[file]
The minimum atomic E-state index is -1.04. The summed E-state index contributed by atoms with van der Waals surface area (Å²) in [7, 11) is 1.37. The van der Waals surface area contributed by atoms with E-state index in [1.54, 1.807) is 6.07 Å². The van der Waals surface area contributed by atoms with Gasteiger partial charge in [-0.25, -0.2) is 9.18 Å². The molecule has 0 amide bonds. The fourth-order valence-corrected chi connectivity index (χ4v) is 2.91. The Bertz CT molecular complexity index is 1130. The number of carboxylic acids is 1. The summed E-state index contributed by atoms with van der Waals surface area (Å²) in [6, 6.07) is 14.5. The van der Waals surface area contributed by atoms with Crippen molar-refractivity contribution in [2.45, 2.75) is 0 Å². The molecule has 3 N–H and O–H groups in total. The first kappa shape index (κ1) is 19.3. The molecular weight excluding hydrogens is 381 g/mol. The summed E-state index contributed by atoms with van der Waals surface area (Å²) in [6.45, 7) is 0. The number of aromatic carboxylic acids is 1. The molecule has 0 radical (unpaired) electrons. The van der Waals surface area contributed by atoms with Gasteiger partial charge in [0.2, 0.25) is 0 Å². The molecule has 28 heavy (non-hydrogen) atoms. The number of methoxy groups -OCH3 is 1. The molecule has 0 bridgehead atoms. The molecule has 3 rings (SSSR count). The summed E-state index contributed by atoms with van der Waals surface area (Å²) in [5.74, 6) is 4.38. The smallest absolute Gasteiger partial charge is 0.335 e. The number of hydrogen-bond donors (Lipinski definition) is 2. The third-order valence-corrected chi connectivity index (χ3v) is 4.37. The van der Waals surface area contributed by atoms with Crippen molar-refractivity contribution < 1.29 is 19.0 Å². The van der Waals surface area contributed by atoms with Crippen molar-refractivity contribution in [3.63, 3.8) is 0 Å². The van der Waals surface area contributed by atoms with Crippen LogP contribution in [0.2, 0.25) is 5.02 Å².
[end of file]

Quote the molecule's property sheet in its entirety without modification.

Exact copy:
The minimum atomic E-state index is -1.04. The summed E-state index contributed by atoms with van der Waals surface area (Å²) in [7, 11) is 1.37. The van der Waals surface area contributed by atoms with E-state index in [1.54, 1.807) is 6.07 Å². The van der Waals surface area contributed by atoms with Gasteiger partial charge in [-0.25, -0.2) is 9.18 Å². The molecule has 0 amide bonds. The fourth-order valence-corrected chi connectivity index (χ4v) is 2.91. The Bertz CT molecular complexity index is 1130. The number of carboxylic acids is 1. The summed E-state index contributed by atoms with van der Waals surface area (Å²) in [6, 6.07) is 14.5. The van der Waals surface area contributed by atoms with Crippen molar-refractivity contribution in [2.45, 2.75) is 0 Å². The molecule has 3 N–H and O–H groups in total. The first kappa shape index (κ1) is 19.3. The molecular weight excluding hydrogens is 381 g/mol. The summed E-state index contributed by atoms with van der Waals surface area (Å²) in [6.45, 7) is 0. The number of aromatic carboxylic acids is 1. The molecule has 0 radical (unpaired) electrons. The van der Waals surface area contributed by atoms with Gasteiger partial charge in [0.2, 0.25) is 0 Å². The molecule has 28 heavy (non-hydrogen) atoms. The number of methoxy groups -OCH3 is 1. The molecule has 0 bridgehead atoms. The molecule has 3 rings (SSSR count). The summed E-state index contributed by atoms with van der Waals surface area (Å²) in [5.74, 6) is 4.38. The smallest absolute Gasteiger partial charge is 0.335 e. The number of hydrogen-bond donors (Lipinski definition) is 2. The third-order valence-corrected chi connectivity index (χ3v) is 4.37. The van der Waals surface area contributed by atoms with Crippen molar-refractivity contribution < 1.29 is 19.0 Å². The van der Waals surface area contributed by atoms with Crippen molar-refractivity contribution in [3.63, 3.8) is 0 Å². The van der Waals surface area contributed by atoms with Crippen LogP contribution in [0.2, 0.25) is 5.02 Å².